Category Archives: Gopher tortoise

Planted Longleaf, Okra Paradise Farms, Lowndes County, Georgia, 17 April 2012

These are the same longleaf planted in 2008, blogged 10 October 2010, burned a second time 16 December 2011, and greening and candling again February 2012.

Pictures of Gretchen Quarterman with the planted longleaf (Pinus palustris)
by John S. Quarterman for Okra Paradise Farms, Lowndes County, Georgia, 17 April 2012.

Almost all of them survived the prescribed burn, and many of them are quite tall. The planted little bluestem and big bluestem are also thriving, along with native verbena, and some less savory invasive exotics, including trash along the road. Plus Gretchen’s favorite: dog fennel! And along the fence row cedars, pecans, plums, grapes, wild cherry, and a gopher tortoise. Here’s a flickr slideshow:

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gopher hole

Gopher tortoise hole, cleverly dug under a root:

It’s probably this gopher.

A keystone species:

The gopher tortoise (Gopherus polyphemus) is named for its burrowing skills. Its shovel-shaped forefeet dig burrows up to 40 feet long that shelter and house not only tortoises, but a virtual zoo. By one count, an astonishing 362 animals take refuge in these burrows, from gopher frogs and burrowing owls to an array of snakes and invertebrates, some species depend entirely on them. If we lacked the scientific concept of a keystone species–one with an impact far beyond that expected from its numbers–we’d need to create it for the gopher tortoise, given its importance in the longleaf forest ecosystem.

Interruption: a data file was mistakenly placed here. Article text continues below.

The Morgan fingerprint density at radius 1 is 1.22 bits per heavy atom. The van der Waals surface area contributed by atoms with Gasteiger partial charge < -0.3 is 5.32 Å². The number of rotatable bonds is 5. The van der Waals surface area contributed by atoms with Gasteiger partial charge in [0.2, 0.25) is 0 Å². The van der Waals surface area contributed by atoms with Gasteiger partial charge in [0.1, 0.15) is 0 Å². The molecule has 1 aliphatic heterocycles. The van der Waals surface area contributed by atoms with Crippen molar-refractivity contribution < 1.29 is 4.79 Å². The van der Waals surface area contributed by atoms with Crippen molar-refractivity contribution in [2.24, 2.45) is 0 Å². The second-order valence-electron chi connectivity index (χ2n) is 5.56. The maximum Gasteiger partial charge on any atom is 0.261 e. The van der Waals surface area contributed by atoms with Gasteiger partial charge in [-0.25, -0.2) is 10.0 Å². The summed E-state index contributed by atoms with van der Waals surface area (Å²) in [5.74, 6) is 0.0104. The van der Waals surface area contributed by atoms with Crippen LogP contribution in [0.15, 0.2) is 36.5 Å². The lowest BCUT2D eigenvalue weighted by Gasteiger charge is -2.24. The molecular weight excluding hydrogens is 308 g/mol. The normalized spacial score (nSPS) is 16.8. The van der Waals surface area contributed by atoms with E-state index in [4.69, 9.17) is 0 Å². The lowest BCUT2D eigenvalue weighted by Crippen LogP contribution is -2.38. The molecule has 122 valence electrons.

Picture of Gopherus polyphemus front porch by John S. Quarterman, Lowndes County, Georgia, 19 February 2011.


Longleaf video by Nature Conservancy

With appearances by Moody Forest and people from there and from the Longleaf Alliance, not to mention gopher tortoises and indigo snakes:

Fire forest, yes! But they forgot to mention Smilax: catbriar, greenbriar, those vines that like to catch you in the woods.

Thanks to Gary Stock for the tip.


Digging Gopher Tortoise

Had to chase her with the camera, but she eventually decided to dig in to get away from the dogs and me:

I noticed this gopher because the dogs kept yipping and running over to where she was. She eventually crawled off into the underbrush and went under, as you can see.

The pictures were taken with a wireless Ethernet camera, recorded by software run out of crontab every minute. The recording ends when it started to rain and I took the camera in.

Pictures by John S. Quarterman, Lowndes County, Georgia, 16 September 2009.